Taking action before the shaking starts
October 13, 2015


Scientists the world over cannot reliably predict an earthquake yet, but they are using today’s technology to rapidly detect an earthquake just as it begins to happen.

On Wednesday October 14 at 10 a.m., in coordination with the Great BC Shakeout event, the University of Victoria’s Ocean Networks Canada is teaming up with U Vic Electrical Engineering students to illustrate how ONC’s earthquake notification technology and a student-designed alarm system can provide vital seconds to help people make important decisions, before the shaking starts.

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Using a big countdown timer and video, the demonstration will take a magnitude 9 megathrust scenario—the Big One—and explain how ONC offshore sensors can detect the first signs of an earthquake and send out notifications that allow critical actions to take place that can save lives and automatically mitigate damage.

“ONC is the only organization in Canada that has earthquake sensors offshore,” says Adrian Round, ONC’s director of observatory operations and a director of U Vic’s Emergency Operations Centre. “With just a few seconds of warning, automatic systems can slow trains, shut down gas lines, halt surgeries and keep fire hall bay doors open. And people of all ages can find a safe place to drop, cover and hold on until the shaking stops.”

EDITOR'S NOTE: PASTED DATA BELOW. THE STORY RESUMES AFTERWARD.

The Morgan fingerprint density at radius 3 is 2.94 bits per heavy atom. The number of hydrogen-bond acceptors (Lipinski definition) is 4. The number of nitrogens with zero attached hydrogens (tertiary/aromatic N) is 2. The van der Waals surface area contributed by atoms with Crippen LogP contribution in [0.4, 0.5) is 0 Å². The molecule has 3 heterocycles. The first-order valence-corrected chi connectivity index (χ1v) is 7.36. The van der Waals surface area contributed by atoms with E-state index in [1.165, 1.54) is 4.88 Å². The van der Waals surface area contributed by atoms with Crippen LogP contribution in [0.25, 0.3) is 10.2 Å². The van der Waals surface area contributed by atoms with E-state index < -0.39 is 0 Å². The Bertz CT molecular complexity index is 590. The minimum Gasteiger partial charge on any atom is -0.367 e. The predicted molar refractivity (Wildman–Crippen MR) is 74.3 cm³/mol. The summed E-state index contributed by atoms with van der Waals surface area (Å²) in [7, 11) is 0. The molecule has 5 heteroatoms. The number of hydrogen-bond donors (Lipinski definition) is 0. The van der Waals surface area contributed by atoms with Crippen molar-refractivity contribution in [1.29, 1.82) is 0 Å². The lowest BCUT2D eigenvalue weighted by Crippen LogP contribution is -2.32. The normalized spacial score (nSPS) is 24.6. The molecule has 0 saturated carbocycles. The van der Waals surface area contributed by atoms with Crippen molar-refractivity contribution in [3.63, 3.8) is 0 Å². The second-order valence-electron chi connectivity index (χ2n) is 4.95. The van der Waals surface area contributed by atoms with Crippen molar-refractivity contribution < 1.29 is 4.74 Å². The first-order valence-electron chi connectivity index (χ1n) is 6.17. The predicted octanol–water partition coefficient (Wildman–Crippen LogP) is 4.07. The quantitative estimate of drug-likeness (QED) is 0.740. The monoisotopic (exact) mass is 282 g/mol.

UVic’s vice-president Finance and Operations, Gayle Gorrill and Oak Bay fire chief and president of BC Earthquake Alliance, Dave Cockle are joining the demonstration at Vertigo in the Student Union Building, to help ramp up awareness of ShakeOut, the worldwide earthquake drill held every year in October.

Local emergency preparedness teams from U Vic, Victoria, Oak Bay, Saanich, and ShakeOut BC will also be on hand to share with students how they can best prepare themselves and respond quickly when the Big One strikes.

ONC's Web-enabled Awareness Research Network (WARN), developed in 2014, is a research software platform that coordinates information detected from ONC sensors and calculates key parameters such as earthquake epicentre, magnitude and time to ground-shaking. The technology receives data from seismic instruments and delivers a notification, in this case, to the earthquake alarm developed by UVic electrical engineering students, based on a sample earthquake scenario.

“ONC provides the sensor data to help make decisions, when seconds count,” adds Round. “But effective earthquake early warning requires a huge collaborative effort, involving governments, science, industry, and the will of the public.”

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